Epigenetic Code Revives Lamarck, Partially - Evolution News & Views

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Epigenetic Code Revives Lamarck, Partially

babygiraffe.jpgAre long non-coding RNAs (lncRNA) the missing "lnc" to revive Lamarck's idea of inheritance of acquired characteristics?

Maybe so, in part. Thus claims an article by Kevin Morris in The Scientist. The old giraffe story may be wrong (baby giraffe inherits long neck from father's stretching), but there are epigenetic mechanisms at work that appear to create heritable changes in response to the environment. One of them is the work of long, non-coding RNAs (lncRNA). These are RNA transcripts of non-coding DNA. Some of them can be thousands of base pairs long. Estimates put them at 70% to 98% of all transcripts present in the cell.

Once considered "junk DNA" (or "junk RNA"), lncRNA's are now garnering more scientific attention on the assumption that the cell wouldn't waste so much energy transcribing the DNA into these transcripts unless there was a purpose. Notice Morris's design reasoning:

While epigenetic modifications to the genome are well studied, far less is known about how particular epigenetic marks are directed to their target loci. Clearly, something is guiding the modifications, which appear to be differentially distributed based on particular stresses induced on the cell or organism. Recent studies suggest that epigenetic changes, and possibly transgenerational epigenetic inheritance, could be explained by a somewhat unexpected molecular player: long noncoding RNA. (Emphasis added.)
Let's follow along on a lncRNA to try to determine what it does. When a new transcript emerges from the replication fork, our lncRNA immediately binds to it, thus rendering it "switched off." Simultaneously, our lncRNA recruits proteins to the strand to place epigenetic markers such as methyl or acetyl tags on the DNA bases or histones on the chromatin. These tags alter the expression of that stretch of DNA without actually changing the sequence.

Some epigenetic changes, though, do alter the DNA sequence. They can mark a cytosine (C) base for replacement with a thymine (T). Scientists have noticed this often occurs at C's followed by guanine (G). This means that the next generation after a cell division can actually inherit an altered code.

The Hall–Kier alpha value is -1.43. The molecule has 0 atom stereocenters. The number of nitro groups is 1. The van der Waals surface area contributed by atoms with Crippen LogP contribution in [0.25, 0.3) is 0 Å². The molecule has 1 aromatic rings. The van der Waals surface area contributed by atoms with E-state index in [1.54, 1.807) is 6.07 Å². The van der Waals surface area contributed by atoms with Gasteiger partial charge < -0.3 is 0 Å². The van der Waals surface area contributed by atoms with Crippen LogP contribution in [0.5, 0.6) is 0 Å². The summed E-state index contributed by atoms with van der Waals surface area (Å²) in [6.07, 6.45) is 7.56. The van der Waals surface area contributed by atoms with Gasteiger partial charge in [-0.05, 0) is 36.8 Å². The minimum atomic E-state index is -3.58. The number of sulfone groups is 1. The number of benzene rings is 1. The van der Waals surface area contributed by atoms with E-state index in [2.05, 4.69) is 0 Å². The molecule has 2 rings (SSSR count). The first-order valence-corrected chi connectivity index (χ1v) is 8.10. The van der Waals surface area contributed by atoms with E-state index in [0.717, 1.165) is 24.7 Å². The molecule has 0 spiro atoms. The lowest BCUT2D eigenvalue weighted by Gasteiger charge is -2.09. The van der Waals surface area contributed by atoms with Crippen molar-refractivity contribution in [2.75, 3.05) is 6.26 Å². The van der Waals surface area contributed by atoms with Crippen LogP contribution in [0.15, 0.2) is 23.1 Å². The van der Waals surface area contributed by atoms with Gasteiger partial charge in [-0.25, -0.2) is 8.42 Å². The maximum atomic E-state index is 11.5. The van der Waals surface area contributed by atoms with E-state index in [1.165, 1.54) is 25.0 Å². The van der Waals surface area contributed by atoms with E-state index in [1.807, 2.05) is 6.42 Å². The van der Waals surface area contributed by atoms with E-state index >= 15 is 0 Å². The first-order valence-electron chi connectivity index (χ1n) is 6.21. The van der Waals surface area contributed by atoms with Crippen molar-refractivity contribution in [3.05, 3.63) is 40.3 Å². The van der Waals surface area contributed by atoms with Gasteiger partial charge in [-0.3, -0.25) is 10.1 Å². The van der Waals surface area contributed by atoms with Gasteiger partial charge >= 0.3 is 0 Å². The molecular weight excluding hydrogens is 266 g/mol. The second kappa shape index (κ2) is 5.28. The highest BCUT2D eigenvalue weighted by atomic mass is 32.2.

Although these ideas have yet to be substantiated by complete experimental evidence, one can envision this as a model for how the system might work -- a mechanism by which epigenetic changes, guided by lncRNAs, could make permanent and heritable changes to the genome. Indeed, such a lncRNA-based DNA editing system could be driving some aspects of genetic variation and could explain the common appearance of single nucleotide polymorphisms within a species.
These epigenetic changes might function to provide variability to the offspring to enable it to survive a changing environment. They might cause that stretch of DNA to increase or decrease its expression. If the section of code is for a lncRNA, it might produce a transcript that folds differently, turning off its ability to bind to a target transcript the next time, allowing the "silenced" gene to be expressed. The lncRNA might, therefore, have a built-in mechanism for regulating itself.
One can begin to envision how environmental variation, by instigating epigenetic changes, could increase organismal complexity, thus giving populations a greater chance at surviving new and perhaps permanent environmental threats. In other words, epigenetics, rather than random genetic point mutations, could provide the missing link between environmental pressure and the resulting genetic variability that generates robustness of a species.
It is "not out of the realm of possibility" that such processes work in humans. Morris cites a 2008 study on offspring of the Dutch famine of 1944-1945. Children born during the famine had distinct epigenetic markers their siblings born before or after it did not. The markers affected insulin production, and thereby growth. They lasted for several decades. Although these environment-driven changes might have occurred in utero instead of in the DNA, the study raised the possibility that epigenetics is a designed mechanism to help organisms cope with stressful situations, then rebound when the stresses are relieved.

None of these cutting-edge discoveries sounds like classical Darwinism. Morris realizes this and gives a slight bow to Lamarck, while marveling at the complexity that neither Lamarck or Darwin could have realized:

The inner molecular workings of the cell are vastly complex, and the emerging realization that lncRNAs are active modulators of gene transcription and epigenetic states only complicates the picture. Clearly, as more data emerges in this exciting area of research, additional layers of regulation will need to be added to the central dogma of molecular biology. Although an organism cannot pass down specific information about its own experiences -- the giraffe will not be able to help its offspring reach taller trees just by stretching its own neck -- it may give succeeding generations a fighting chance in a difficult environment by offering them a slightly altered arsenal of genetic tools.
We remind readers, at this point, that the death of "junk DNA" and the existence of "additional layers of regulation" were predictions of intelligent design, not of neo-Darwinism.

Image: ralph and jenny/Flickr.


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